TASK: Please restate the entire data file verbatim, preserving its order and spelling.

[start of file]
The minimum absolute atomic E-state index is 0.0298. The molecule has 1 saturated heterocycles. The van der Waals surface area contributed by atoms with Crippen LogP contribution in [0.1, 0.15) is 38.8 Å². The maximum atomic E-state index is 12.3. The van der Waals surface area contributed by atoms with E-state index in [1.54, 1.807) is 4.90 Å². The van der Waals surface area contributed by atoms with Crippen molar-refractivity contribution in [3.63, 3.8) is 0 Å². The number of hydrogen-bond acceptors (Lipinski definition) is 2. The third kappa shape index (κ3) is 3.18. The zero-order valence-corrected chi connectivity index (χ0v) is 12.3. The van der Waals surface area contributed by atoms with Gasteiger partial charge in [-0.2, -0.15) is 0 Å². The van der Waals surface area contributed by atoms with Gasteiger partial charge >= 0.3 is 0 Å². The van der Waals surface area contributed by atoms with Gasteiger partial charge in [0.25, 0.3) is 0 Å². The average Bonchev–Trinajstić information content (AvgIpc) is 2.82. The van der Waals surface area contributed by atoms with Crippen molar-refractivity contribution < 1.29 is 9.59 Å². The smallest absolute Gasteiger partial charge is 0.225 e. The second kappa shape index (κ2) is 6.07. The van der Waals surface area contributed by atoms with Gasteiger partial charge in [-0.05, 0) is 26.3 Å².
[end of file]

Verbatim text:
The minimum absolute atomic E-state index is 0.0298. The molecule has 1 saturated heterocycles. The van der Waals surface area contributed by atoms with Crippen LogP contribution in [0.1, 0.15) is 38.8 Å². The maximum atomic E-state index is 12.3. The van der Waals surface area contributed by atoms with E-state index in [1.54, 1.807) is 4.90 Å². The van der Waals surface area contributed by atoms with Crippen molar-refractivity contribution in [3.63, 3.8) is 0 Å². The number of hydrogen-bond acceptors (Lipinski definition) is 2. The third kappa shape index (κ3) is 3.18. The zero-order valence-corrected chi connectivity index (χ0v) is 12.3. The van der Waals surface area contributed by atoms with Gasteiger partial charge in [-0.2, -0.15) is 0 Å². The van der Waals surface area contributed by atoms with Gasteiger partial charge >= 0.3 is 0 Å². The van der Waals surface area contributed by atoms with Gasteiger partial charge in [0.25, 0.3) is 0 Å². The average Bonchev–Trinajstić information content (AvgIpc) is 2.82. The van der Waals surface area contributed by atoms with Crippen molar-refractivity contribution < 1.29 is 9.59 Å². The smallest absolute Gasteiger partial charge is 0.225 e. The second kappa shape index (κ2) is 6.07. The van der Waals surface area contributed by atoms with Gasteiger partial charge in [-0.05, 0) is 26.3 Å².